Target

Threat Type

International Forum

1

Pollution

AARHUS, MARPOL,

2

Habitat degradation / Overfishing

CBD, CITIES,

3

Climate change

UNFCC

4

Overfishing

FAO, CBD, CITIES

5

Overfishing

FAO, CBD

6

Overfishing

FAO, CBD, CITIES

7

Overfishing

SIDS, FAO

A

Capacity

UNESCO, various

B

Overfishing

Various

C

All

UNCLOS

 

 

Target review

Great targets

Through our analysis, several targets stand out for their effectiveness, primarily targets14.7, 14.a, 14.4, and 14.6. Two of these targets focus on fisheries, and two enable capacity building. For the fisheries targets, both build upon a growing international consensus to intelligently manage fisheries, including the removal of subsidies (Sumaila et al., 2016). They directly address the root cause and in doing so unlock more funding and support for future conservation efforts.

The two capacity building targets directly address the human elements of conservation. In both cases they provide tools to communities which historically lacked them, and will surely lead to stronger conservation outcomes (Bennett & Dearden, 2014). Letting communities close to their resources manage them, tends to lead to better conservation outcomes (Ferse, Máñez Costa, Máñez, Adhuri, & Glaser, 2010). Lastly, these goals also help accomplish other SDGs related to food security, education, livelihoods, and more. Linking up multiple SDGs can reduce implementation costs and maximize benefits.

Poor targets

While many targets fall between great and poor. Two stand out for their ambiguity relative to the scale of the challenge, targets 14.1 and 14.5.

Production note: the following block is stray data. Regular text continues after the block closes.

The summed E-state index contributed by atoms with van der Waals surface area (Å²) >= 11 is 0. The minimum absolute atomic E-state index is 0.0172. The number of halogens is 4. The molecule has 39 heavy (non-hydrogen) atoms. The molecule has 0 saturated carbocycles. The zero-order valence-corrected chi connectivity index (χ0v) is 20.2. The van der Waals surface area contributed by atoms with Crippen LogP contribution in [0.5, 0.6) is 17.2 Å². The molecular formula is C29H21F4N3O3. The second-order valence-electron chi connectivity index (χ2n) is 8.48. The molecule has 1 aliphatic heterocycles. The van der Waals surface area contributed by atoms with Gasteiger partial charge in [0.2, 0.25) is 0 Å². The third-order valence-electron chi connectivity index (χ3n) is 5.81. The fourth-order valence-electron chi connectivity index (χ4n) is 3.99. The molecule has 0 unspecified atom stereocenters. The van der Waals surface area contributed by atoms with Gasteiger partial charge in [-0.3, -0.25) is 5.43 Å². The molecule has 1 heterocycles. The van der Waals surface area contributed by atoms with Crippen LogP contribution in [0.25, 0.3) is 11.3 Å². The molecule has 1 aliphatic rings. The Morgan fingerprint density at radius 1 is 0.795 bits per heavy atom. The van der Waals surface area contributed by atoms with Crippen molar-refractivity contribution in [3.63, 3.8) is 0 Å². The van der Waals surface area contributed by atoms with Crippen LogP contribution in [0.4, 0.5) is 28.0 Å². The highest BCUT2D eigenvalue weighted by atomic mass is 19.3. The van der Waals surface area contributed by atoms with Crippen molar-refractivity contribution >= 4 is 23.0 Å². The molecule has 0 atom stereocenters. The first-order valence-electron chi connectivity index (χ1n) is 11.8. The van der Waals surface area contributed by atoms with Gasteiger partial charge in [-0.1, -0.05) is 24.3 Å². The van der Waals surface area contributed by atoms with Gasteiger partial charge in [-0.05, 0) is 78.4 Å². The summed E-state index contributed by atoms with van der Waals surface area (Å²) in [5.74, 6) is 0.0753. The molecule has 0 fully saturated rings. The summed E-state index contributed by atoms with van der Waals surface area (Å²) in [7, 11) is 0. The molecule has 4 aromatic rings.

While marine protected areas have been shown to increase biodiversity, they have been placed in poor locations and are seldom enforced appropriately. Setting MPAs as a target will encourage their creation for the sake of hitting a target without achieving larger fisheries sustainability (Edgar et al., 2014). Lastly, this target is weaker than existing international MPA goals.

The pollution target is equally disappointing in scope. By 2050, potentially there will be more plastic than fish by weight in the ocean, yet despite the severity of the problem this target uses  weak and vague language (Ellen MacArthur Foundation, 2016). It provides no mechanism to reduce the amount of pollution, and does not engage with industrial processes or terrestrial sources.

For our analysis, the three criteria are not necessarily equal in importance. Rather they descend in order of importance. Dealing with the root cause of a biodiversity impact remains paramount, after that or should addressing the root cause remain elusive, you can then leverage future change for a remedy in the future. Lastly, can even this goal be achieved? Targets such as 14.3 that deal with ocean acidification still make a good effort to leverage change even though they cannot address the root cause from their action framework.